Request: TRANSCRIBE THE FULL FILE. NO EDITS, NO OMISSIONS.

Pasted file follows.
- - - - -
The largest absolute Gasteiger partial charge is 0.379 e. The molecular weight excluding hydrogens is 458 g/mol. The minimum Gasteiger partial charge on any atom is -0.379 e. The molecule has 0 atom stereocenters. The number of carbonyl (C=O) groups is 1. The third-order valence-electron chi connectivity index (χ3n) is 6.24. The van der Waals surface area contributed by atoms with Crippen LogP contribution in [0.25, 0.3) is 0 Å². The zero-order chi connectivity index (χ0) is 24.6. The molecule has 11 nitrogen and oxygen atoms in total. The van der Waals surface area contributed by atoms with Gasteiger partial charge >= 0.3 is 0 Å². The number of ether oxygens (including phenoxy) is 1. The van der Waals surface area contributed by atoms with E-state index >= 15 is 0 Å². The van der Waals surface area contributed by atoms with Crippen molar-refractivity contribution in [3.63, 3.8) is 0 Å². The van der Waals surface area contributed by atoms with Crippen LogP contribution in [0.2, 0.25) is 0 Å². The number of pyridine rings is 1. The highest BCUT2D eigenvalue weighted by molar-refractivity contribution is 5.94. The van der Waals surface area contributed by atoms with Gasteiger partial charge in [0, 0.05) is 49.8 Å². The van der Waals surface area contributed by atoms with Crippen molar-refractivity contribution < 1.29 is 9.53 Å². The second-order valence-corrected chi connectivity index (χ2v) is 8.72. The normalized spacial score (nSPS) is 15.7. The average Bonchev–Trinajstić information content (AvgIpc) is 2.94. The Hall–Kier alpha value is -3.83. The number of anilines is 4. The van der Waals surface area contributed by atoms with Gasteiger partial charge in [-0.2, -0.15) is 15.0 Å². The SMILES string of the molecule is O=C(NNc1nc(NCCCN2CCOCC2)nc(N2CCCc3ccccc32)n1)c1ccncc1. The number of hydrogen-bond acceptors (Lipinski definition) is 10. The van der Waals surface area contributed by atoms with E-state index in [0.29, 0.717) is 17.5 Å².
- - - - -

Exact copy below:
The largest absolute Gasteiger partial charge is 0.379 e. The molecular weight excluding hydrogens is 458 g/mol. The minimum Gasteiger partial charge on any atom is -0.379 e. The molecule has 0 atom stereocenters. The number of carbonyl (C=O) groups is 1. The third-order valence-electron chi connectivity index (χ3n) is 6.24. The van der Waals surface area contributed by atoms with Crippen LogP contribution in [0.25, 0.3) is 0 Å². The zero-order chi connectivity index (χ0) is 24.6. The molecule has 11 nitrogen and oxygen atoms in total. The van der Waals surface area contributed by atoms with Gasteiger partial charge >= 0.3 is 0 Å². The number of ether oxygens (including phenoxy) is 1. The van der Waals surface area contributed by atoms with E-state index >= 15 is 0 Å². The van der Waals surface area contributed by atoms with Crippen molar-refractivity contribution in [3.63, 3.8) is 0 Å². The van der Waals surface area contributed by atoms with Crippen LogP contribution in [0.2, 0.25) is 0 Å². The number of pyridine rings is 1. The highest BCUT2D eigenvalue weighted by molar-refractivity contribution is 5.94. The van der Waals surface area contributed by atoms with Gasteiger partial charge in [0, 0.05) is 49.8 Å². The van der Waals surface area contributed by atoms with Crippen molar-refractivity contribution < 1.29 is 9.53 Å². The second-order valence-corrected chi connectivity index (χ2v) is 8.72. The normalized spacial score (nSPS) is 15.7. The average Bonchev–Trinajstić information content (AvgIpc) is 2.94. The Hall–Kier alpha value is -3.83. The number of anilines is 4. The van der Waals surface area contributed by atoms with Gasteiger partial charge in [-0.2, -0.15) is 15.0 Å². The SMILES string of the molecule is O=C(NNc1nc(NCCCN2CCOCC2)nc(N2CCCc3ccccc32)n1)c1ccncc1. The number of hydrogen-bond acceptors (Lipinski definition) is 10. The van der Waals surface area contributed by atoms with E-state index in [0.29, 0.717) is 17.5 Å².